Fans of celebrated director and choreographer Jerome Robbins are in for a treat, with a considered recreation of his work now on show at the State Theatre, Melbourne.
West Side Story transfers Shakespeare’s Romeo and Juliet to 1950s New York, where rival street gangs The Jets (American born with Polish roots) and The Sharks (Puerto Ricans who have immigrated to the US) fight for their turf. Like Shakespeare’s Montague and Capulet families, these reckless teens lose control and don’t fully comprehend the severity of their actions until it results in the death of their friends. With a focus on ethnic differences, the plight of Romeo and Juliet’s whirlwind romance seems even more ill-fated when represented by the determined Tony and the naïve Maria, who has only just arrived from Puerto Rico.
An illustrious original creative team: Arthur Laurent’s exceptional book, Leonard Bernstein’s sumptuous score combined with Stephen Sondheim’s beautiful lyrics (his Broadway debut!) ensured a valid and enduring adaptation. Robbins’ overall concept and his iconic choreography solidified West Side Story as one of the 20th century’s greatest musicals.
Joel McKneeley directs Opera Australia’s current production (along with many International productions of the work). His expert knowledge of the piece is realised through proficient handling of the show’s darker themes, with Anita’s assault and the gripping final scene masterclasses in tension and timing. McKneeley’s greatest success, however, is his expert recreation of Robbins’ choreography, which is flawlessly executed by an exceptional dance ensemble.
Sophie Salvesani makes a triumphant debut as Maria. Petite and earnest, Salvesani beautifully captures Maria’s naïve and trusting personality. Her expert portrayal of Maria in the first act allows for a wonderful contrast when she is faced with grief and derision. Salvesani is a stunning soprano with an effortless and endearing quality, making her one to watch!
Todd Jacobsson is less successful as Tony, but enjoys a good rapport with Riff (Noah Mullins) and a convincing lack of judgement in the rumble. Although there are clearly no winners in this story, casting wise it’s the Sharks, thanks to Lyndon Watts’ excellent portrayal of Bernardo. Watts’ Bernardo is a perfect combination of charm and leadership. Chloe Zuel is well suited as the feisty Anita, leading the fun ‘America’ as well as she delivers the powerful ‘A Boy Like That’.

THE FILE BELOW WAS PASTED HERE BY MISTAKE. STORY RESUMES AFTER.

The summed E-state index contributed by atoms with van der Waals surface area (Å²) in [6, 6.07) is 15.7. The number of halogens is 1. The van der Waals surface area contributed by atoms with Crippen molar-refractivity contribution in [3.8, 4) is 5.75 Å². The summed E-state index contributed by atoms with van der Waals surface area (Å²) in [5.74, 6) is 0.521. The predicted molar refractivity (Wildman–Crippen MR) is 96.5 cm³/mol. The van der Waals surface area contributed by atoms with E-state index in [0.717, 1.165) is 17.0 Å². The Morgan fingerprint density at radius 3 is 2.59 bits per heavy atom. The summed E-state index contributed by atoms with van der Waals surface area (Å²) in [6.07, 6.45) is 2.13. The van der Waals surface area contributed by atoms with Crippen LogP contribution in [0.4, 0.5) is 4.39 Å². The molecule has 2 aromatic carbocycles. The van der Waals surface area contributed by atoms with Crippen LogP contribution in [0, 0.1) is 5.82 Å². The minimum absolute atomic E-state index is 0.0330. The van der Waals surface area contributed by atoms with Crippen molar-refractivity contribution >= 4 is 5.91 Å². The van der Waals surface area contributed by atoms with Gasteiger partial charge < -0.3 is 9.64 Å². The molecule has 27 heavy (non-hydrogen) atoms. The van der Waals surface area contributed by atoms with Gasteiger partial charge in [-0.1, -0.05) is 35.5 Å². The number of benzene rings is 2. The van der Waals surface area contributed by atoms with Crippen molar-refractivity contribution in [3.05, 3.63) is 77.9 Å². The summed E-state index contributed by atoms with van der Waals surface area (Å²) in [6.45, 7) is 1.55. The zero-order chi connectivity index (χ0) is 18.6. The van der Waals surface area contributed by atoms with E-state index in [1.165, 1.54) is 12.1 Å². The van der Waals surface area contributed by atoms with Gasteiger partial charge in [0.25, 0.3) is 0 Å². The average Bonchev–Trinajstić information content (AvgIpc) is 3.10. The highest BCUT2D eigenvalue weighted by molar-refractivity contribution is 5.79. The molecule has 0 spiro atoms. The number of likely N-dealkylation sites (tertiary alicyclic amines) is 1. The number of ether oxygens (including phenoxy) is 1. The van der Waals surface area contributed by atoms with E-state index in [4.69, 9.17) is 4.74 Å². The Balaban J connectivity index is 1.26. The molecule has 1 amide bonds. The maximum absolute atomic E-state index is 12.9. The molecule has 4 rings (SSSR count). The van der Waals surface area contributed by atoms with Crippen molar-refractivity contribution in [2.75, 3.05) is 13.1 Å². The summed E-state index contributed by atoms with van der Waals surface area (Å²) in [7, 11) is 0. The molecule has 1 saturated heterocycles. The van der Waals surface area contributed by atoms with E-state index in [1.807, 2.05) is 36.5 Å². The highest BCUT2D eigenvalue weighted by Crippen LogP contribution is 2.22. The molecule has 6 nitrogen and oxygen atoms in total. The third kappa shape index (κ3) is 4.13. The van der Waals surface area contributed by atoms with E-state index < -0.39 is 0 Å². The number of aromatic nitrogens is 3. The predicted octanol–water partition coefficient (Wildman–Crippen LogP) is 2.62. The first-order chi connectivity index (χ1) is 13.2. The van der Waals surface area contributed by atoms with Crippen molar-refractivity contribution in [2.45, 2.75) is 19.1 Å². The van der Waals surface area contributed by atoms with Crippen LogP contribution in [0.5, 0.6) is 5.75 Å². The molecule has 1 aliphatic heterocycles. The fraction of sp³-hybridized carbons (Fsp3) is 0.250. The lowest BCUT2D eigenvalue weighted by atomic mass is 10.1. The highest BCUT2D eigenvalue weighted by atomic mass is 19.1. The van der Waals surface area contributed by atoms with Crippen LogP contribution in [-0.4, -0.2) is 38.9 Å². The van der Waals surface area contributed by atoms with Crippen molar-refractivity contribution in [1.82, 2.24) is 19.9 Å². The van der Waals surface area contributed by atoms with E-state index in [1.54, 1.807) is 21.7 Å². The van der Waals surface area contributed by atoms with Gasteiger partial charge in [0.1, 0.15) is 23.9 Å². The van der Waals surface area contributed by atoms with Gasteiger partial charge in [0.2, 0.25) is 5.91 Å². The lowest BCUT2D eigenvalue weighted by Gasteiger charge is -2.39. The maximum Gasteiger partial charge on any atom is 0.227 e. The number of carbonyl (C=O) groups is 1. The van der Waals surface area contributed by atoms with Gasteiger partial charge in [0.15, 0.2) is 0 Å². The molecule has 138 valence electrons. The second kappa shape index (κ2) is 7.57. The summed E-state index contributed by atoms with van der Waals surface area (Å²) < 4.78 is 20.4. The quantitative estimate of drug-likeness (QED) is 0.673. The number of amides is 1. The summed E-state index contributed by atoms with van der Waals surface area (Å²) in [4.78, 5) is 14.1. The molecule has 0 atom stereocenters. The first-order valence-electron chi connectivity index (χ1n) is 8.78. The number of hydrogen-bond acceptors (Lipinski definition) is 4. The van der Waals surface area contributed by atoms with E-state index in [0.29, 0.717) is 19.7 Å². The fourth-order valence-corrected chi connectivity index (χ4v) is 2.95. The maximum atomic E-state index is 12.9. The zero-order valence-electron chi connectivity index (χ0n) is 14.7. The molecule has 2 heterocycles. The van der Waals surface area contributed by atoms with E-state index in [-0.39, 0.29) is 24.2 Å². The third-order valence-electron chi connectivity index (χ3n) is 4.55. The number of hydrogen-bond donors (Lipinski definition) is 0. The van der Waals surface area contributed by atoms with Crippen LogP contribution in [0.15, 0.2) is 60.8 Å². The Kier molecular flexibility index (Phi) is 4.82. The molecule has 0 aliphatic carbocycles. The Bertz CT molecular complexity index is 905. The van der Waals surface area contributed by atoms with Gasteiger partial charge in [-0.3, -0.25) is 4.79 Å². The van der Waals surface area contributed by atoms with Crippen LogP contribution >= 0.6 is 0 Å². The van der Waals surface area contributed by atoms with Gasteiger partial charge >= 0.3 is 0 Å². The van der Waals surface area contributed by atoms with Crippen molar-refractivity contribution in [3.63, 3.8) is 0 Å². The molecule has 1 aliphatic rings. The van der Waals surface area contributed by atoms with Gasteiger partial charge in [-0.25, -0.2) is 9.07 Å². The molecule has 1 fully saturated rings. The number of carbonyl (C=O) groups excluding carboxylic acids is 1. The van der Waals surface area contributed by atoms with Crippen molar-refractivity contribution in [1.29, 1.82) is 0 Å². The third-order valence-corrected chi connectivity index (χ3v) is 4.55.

Set Designer, Paul Gallis, provides versatile fire escape structures which swiftly (although not always quietly) move to depict multiple settings. This simple structure is mostly effective, particularly thanks to Peter Halbsgut’s lighting, but more detail for Doc’s interior setting wouldn’t go astray. Upstage projection is also used successfully, but at times the upstage area sits bare and unused.
Renate Schmitzer’s Costume Design is innovative, outlining the differences between the Jets and the Sharks whilst maintaining historical accuracy. The dream sequence is particularly successful, with white recreations of some of these outfits.
Audiences are in for a delight with a 31 piece – yes, you read that correctly – orchestra. Under the capable leadership of Music Supervisor/Conductor Donald Chan, Orchestra Victoria (visible thanks the open pit) provide sumptuous accompaniment to some wonderful voices.
The classic Broadway musical, West Side Story, plays the State Theatre Melbourne until 28 April 2019, before embarking on a national tour.
Photos: Jeff Busby
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